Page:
Is access to the Internet with broadband speed now a right? There is no information provided in the story to let us know if this is a program fully funded by Internet service providers or if the federal government is subsidizing the program.
The FCC has announced selected Internet providers will be providing broadband Internet access – to families who qualify for the school lunch program – for $10 per month. From Reuters.
[T]he public-private initiative will see cable providers including Comcast Corp, Time Warner Cable Inc and Cablevision Systems Corp offer Internet service at a fraction of the national average price of $45 a month, an FCC official said.
Eligible families will be able to sign up for the service during a three-year period starting in the spring in some areas, with the offer going nationwide by next September to coincide with the school year.
“Providing our children with a quality education requires much more than the teaching and learning that takes place inside of the classroom,” said Michael Powell, head of the National Cable and Telecommunications Association.
Families can enjoy the discounted rate for two years.
The FCC estimates the retail value of the discounted high-speed Internet service being made available to roughly 25 million Americans at around $4 billion.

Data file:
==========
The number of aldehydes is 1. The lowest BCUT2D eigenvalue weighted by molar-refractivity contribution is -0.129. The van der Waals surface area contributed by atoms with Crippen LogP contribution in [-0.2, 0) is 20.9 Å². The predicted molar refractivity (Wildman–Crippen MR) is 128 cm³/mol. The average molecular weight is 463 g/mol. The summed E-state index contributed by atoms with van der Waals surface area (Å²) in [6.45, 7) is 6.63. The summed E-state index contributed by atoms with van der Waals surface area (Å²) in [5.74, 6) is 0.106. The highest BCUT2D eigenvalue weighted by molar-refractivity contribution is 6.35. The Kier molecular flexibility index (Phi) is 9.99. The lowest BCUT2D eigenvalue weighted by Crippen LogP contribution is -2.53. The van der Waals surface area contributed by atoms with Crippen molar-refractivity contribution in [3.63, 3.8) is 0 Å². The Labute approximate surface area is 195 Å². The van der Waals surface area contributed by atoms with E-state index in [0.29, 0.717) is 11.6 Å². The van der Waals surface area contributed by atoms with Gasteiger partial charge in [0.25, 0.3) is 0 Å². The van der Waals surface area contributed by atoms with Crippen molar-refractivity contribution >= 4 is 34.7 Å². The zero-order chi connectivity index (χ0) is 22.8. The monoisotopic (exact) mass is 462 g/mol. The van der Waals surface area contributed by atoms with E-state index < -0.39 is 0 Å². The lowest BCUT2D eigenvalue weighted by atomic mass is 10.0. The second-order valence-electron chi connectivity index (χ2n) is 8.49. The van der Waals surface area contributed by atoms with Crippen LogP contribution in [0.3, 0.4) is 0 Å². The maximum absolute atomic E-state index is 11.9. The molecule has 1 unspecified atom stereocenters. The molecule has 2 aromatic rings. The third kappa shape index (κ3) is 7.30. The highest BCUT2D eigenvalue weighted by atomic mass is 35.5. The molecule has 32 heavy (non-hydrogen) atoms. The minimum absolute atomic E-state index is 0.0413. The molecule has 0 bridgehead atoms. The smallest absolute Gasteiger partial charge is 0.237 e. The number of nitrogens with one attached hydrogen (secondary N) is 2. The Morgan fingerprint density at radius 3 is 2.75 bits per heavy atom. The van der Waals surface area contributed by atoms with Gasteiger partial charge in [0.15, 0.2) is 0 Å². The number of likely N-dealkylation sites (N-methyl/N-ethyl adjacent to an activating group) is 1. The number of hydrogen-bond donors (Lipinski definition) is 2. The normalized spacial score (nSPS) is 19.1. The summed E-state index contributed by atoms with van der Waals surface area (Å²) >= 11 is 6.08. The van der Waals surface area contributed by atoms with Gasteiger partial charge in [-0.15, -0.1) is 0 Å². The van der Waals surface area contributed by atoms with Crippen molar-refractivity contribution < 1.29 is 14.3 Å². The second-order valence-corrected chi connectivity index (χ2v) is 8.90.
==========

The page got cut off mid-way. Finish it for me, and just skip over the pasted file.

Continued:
There is a “broadband gap”, the federal government needs to “close it.”
Now, if a private company wants to give a deal to someone, that’s their business. But I do have a problem with the federal government setting the guidelines as to who gets the deal. The program is being defined as a “public-private initiative” which is not defined. What did the FCC do to get this deal?
Why should families who do not have kids enrolled in the school lunch program be left out of this deal? Heck, why should I be left out of this deal?
There was more than 31 million total participants in the National School Lunch Program in 2009. Of course that program is totally unconstitutional, but it will be used to determine who gets cheap broadband access. Let’s say there is an average of two children per family, so that means about 15 million families would be eligible to participate. At a savings of more than $800 for the two year period, that works out to be a program valued at more than $12 billion (assuming all eligible can and will take part) but the FCC estimates the program value at $4 billion.
Tina Korbe at Hot Air asks…
Are subsidies a part of this? In store for the future? This Reuters article (and others I’ve read) make no mention of what the cable companies will receive in return — but no cost-conscious company would offer the discounted rates for nothing. The FCC estimates the retail value of the discounted high-speed Internet service at around $4 billion.